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Title: Multiple, Compounding Disturbances in a Forest Ecosystem: Fire Increases Susceptibility of Soil Edaphic Properties, Bacterial Community Structure, and Function to Change with Extreme Precipitation Event

Abstract

The intensity and frequency of ecosystem disturbances are shifting with climate change, and multiple disturbances in close succession have the potential to compound their independent effects and strongly alter ecosystem structure and function. In this paper, we examine the effects of an extreme precipitation event on a montane forest landscape that was previously decimated by wildfire (37 months prior) relative to an unburned site in the same ecosystem. We assessed responses in soil edaphic properties, bacterial community composition and assembly, and soil enzyme activities involved in carbon (C) and nitrogen (N) acquisition. Our research reveals that previously burned landscapes are susceptible to a subsequent extreme precipitation event via significant increases in soil pH where unburned soils are not. Beta- and Delta-proteobacteria associated with early succession increased and shifts were observed in N- vs. C-acquiring extracellular enzymes within burned soils after the extreme precipitation event. Finally, we connected variation in ecological selective pressures on bacterial communities associated with pH change to these differences in microbial mediated soil enzyme activity. Thus, this research demonstrates how multiple, compounding disturbances drive distinct changes relative to systems experiencing a single disturbance and suggests that changes in bacterial community assembly process with disturbance may underlie thismore » response.« less

Authors:
 [1];  [1];  [2];  [2]; ORCiD logo [2]
  1. Univ. of Colorado, Boulder, CO (United States)
  2. Pacific Northwest National Lab. (PNNL), Richland, WA (United States)
Publication Date:
Research Org.:
Pacific Northwest National Lab. (PNNL), Richland, WA (United States)
Sponsoring Org.:
USDOE Office of Science (SC), Biological and Environmental Research (BER) (SC-23)
OSTI Identifier:
1582597
Report Number(s):
PNNL-SA-144296
Journal ID: ISSN 2571-8789
Grant/Contract Number:  
AC05-76RL01830
Resource Type:
Accepted Manuscript
Journal Name:
Soil Systems
Additional Journal Information:
Journal Volume: 3; Journal Issue: 2; Journal ID: ISSN 2571-8789
Country of Publication:
United States
Language:
English
Subject:
54 ENVIRONMENTAL SCIENCES; multiple disturbances; microbial community assembly; flood; soil; bacterial community; carbon cycle; nitrogen cycle; extracellular enzyme activity; selection

Citation Formats

Knelman, Joseph E., Schmidt, Steve K., Garayburu-Caruso, Vanessa, Kumar, Swatantar, and Graham, Emily B. Multiple, Compounding Disturbances in a Forest Ecosystem: Fire Increases Susceptibility of Soil Edaphic Properties, Bacterial Community Structure, and Function to Change with Extreme Precipitation Event. United States: N. p., 2019. Web. doi:10.3390/soilsystems3020040.
Knelman, Joseph E., Schmidt, Steve K., Garayburu-Caruso, Vanessa, Kumar, Swatantar, & Graham, Emily B. Multiple, Compounding Disturbances in a Forest Ecosystem: Fire Increases Susceptibility of Soil Edaphic Properties, Bacterial Community Structure, and Function to Change with Extreme Precipitation Event. United States. doi:10.3390/soilsystems3020040.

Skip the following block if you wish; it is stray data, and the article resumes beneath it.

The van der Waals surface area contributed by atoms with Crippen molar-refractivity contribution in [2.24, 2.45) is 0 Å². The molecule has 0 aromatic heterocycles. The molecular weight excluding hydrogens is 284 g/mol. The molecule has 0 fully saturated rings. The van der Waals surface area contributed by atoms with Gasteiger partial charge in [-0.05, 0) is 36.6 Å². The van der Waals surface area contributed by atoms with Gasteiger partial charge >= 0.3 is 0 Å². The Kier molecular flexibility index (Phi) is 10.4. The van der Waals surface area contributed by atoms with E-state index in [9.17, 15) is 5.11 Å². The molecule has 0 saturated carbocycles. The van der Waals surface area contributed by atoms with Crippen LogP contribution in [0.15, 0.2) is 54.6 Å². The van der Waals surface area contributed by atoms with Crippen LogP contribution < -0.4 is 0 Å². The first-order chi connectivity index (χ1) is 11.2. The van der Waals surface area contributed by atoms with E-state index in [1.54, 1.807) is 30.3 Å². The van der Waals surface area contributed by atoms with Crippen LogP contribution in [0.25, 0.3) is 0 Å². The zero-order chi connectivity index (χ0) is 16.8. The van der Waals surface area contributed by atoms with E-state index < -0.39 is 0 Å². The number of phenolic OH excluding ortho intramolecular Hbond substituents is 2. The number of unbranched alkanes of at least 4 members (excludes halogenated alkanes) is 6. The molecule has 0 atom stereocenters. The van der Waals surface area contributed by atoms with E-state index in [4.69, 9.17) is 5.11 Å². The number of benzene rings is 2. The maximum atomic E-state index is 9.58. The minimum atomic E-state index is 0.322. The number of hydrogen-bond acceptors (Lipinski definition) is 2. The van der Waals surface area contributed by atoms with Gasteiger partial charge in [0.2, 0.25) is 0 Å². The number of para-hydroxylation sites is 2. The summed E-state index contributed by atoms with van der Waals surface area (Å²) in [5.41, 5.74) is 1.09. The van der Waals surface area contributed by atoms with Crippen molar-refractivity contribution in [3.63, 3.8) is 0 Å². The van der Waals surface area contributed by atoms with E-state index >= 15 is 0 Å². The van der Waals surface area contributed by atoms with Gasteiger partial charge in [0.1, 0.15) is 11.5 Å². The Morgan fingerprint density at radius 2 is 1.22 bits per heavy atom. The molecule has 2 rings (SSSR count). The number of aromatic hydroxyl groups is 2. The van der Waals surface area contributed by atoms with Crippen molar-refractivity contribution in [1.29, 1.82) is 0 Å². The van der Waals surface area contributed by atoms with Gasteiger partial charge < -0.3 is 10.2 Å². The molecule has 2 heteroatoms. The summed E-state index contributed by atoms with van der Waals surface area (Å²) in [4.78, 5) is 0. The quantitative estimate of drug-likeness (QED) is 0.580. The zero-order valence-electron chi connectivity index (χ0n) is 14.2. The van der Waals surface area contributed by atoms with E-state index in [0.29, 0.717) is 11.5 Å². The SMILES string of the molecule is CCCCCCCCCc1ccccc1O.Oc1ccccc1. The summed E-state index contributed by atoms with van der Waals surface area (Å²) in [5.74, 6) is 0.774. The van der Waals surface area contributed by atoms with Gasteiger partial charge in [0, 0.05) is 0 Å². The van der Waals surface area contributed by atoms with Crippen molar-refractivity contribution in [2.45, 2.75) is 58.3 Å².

Knelman, Joseph E., Schmidt, Steve K., Garayburu-Caruso, Vanessa, Kumar, Swatantar, and Graham, Emily B. Wed . "Multiple, Compounding Disturbances in a Forest Ecosystem: Fire Increases Susceptibility of Soil Edaphic Properties, Bacterial Community Structure, and Function to Change with Extreme Precipitation Event". United States. doi:10.3390/soilsystems3020040. https://www.osti.gov/servlets/purl/1582597.
@article{osti_1582597,
title = {Multiple, Compounding Disturbances in a Forest Ecosystem: Fire Increases Susceptibility of Soil Edaphic Properties, Bacterial Community Structure, and Function to Change with Extreme Precipitation Event},
author = {Knelman, Joseph E. and Schmidt, Steve K. and Garayburu-Caruso, Vanessa and Kumar, Swatantar and Graham, Emily B.},
abstractNote = {The intensity and frequency of ecosystem disturbances are shifting with climate change, and multiple disturbances in close succession have the potential to compound their independent effects and strongly alter ecosystem structure and function. In this paper, we examine the effects of an extreme precipitation event on a montane forest landscape that was previously decimated by wildfire (37 months prior) relative to an unburned site in the same ecosystem. We assessed responses in soil edaphic properties, bacterial community composition and assembly, and soil enzyme activities involved in carbon (C) and nitrogen (N) acquisition. Our research reveals that previously burned landscapes are susceptible to a subsequent extreme precipitation event via significant increases in soil pH where unburned soils are not. Beta- and Delta-proteobacteria associated with early succession increased and shifts were observed in N- vs. C-acquiring extracellular enzymes within burned soils after the extreme precipitation event. Finally, we connected variation in ecological selective pressures on bacterial communities associated with pH change to these differences in microbial mediated soil enzyme activity. Thus, this research demonstrates how multiple, compounding disturbances drive distinct changes relative to systems experiencing a single disturbance and suggests that changes in bacterial community assembly process with disturbance may underlie this response.},
doi = {10.3390/soilsystems3020040},
journal = {Soil Systems},
number = 2,
volume = 3,
place = {United States},
year = {2019},
month = {6}
}

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